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Trans Germany part 2: Honesty

By June 28, 2012March 22nd, 2017No Comments

Stage 3 of the Trans Germany was much better! For one, we were in Austria with a full frontal view of the Alps. :) It was really beautiful. I wanted to hike my bike to the top of one, or even see if I could do the Trans Germany in 2 days instead of 4. Second, my legs were working. I felt good and powered up the climbs. The main difference between Stage 3 and the other stages were that the climbs were most like what I was used to – long and sustained instead of short and hellishly steep. Stage 3 was a day where I enjoyed being on my bike and nothing else mattered. We even got some sunshine! It was also different because I had changed my attitude.

Image: Sportograf

Image: Sportograf

Stage 4 was another story. Each day, I lined up 30 minutes early only scoring a spot in the middle of my start block. Each start was fiendish, so it didn’t really matter where I started because I was going for the “safety first” motto. It started raining about an hour before the start of Stage 4 where we’d head to Garmisch for the finish. Everyone still lined up early. Some people had umbrellas. I stood out in the rain, but didn’t want to put on my rain jacket just yet because it’d be hot once we got going. There were a couple of guys with an umbrella next to me and I tried to huddle in next to them. The start was the most dangerous with squealing brakes, people riding on sidewalks to get around, and lots of near crashes. In my mind, I kept thinking, “This is SO stupid.” I let people rage in front of me. It wasn’t worth getting mixed up in a crash, especially for 16th or 17th place. That ended up being the theme of the day. I knew that my GC spot wasn’t going to change unless I felt like a rock star. I was 5 minutes out of the place in front of me, but that girl was long gone, and I was 30 minutes ahead of the girl behind me. I guess I was the slowest of the first group. I gave it a shot for awhile, but the rain was pouring down. Normally rain doesn’t but me, but drafting in rain does! Stage 4 was also the most important day for drafting with the least amount of climbing by a long shot. I tried to draft in large packs of guys, but the amount of water and dirt spraying in my eyes made it completely miserable and almost impossible to see. Again, I didn’t want to risk getting hurt. I decided it wasn’t worth it. I pulled off, put on my gortex jacket, and rode out the rest of the race by myself at an almost leisurely pace. I didn’t have what it took to do well that day. I didn’t want to suffer, to get dirt and water sprayed in my face for a mediocre placing that wouldn’t change regardless if I put up with it or not, and I simply wanted to get to that finish line in Garmisch. I’ve raced for aggressively for days in the rain, but this time I lacked the heart. What was up with that?!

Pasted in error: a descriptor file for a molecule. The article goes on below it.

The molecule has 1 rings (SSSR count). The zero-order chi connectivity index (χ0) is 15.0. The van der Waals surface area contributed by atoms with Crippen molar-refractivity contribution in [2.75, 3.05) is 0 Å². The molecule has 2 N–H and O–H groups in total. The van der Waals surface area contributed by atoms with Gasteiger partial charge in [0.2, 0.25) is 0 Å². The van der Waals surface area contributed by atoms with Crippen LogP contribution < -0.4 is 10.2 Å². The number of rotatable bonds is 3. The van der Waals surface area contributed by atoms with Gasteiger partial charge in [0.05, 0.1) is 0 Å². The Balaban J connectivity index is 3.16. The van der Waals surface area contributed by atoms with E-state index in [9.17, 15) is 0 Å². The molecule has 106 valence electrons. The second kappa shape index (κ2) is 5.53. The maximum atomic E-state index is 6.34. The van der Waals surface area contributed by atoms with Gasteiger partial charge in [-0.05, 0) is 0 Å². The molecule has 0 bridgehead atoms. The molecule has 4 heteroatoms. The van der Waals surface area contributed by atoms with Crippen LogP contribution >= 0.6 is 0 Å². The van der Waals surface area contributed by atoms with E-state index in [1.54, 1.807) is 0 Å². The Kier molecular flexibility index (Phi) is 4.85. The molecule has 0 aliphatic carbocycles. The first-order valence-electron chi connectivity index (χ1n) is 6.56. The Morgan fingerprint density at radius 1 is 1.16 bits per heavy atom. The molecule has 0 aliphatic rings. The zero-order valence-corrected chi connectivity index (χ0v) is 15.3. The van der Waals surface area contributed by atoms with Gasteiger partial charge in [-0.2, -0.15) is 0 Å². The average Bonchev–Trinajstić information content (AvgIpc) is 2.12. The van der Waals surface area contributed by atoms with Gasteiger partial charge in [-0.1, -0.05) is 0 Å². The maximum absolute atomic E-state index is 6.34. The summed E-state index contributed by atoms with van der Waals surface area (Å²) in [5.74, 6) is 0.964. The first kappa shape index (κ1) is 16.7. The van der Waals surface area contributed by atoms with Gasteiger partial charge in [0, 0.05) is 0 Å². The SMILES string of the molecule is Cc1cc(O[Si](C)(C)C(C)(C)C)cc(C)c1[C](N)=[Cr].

Image: Sportograf

Trying to draft in the rain! Image: Sportograf

Maybe I’m just a loner. Image: Sportograf

I was so happy to see the finish line in the pouring rain that day. I felt an accomplishment getting my finishers jersey because getting through the race was a mental battle for me. It was a harder mental battle than the Yak Attack because what I lacked at the Trans Germany was desire and passion. That’s a very dangerous thing. It’s the hardest to push yourself to completion when you aren’t feeling it, but I am no quitter, and I got to that finish line. My friend Henri from BIKE picked me up and we headed to Munich where he lives. Henri was the German journalist at the Yak Attack and he and his wife generously had me stay with them. Like me, he hungers for epic adventure in racing. We chatted about some potential ideas for the future that would better suit my passion. I had a fantastic time in Munich and Heidelberg in the days following before going home. I’ll be writing about that next, and I better hurry because I’m off to Canada tomorrow to start the BC Bike Race (start is Sunday). It’s just what the doc ordered – 7 days of some of the best singletrack on the planet. The only problem is I’m not riding the ideal bike(that’s another story), but I’m going to ride the hell out of my 26″ 100mm hardtail in BC. That bike’s new nickname is Old Faithful. It’s been through hell and all conditions with me. Honey Badger don’t give a shit, but my back might. :) I digress.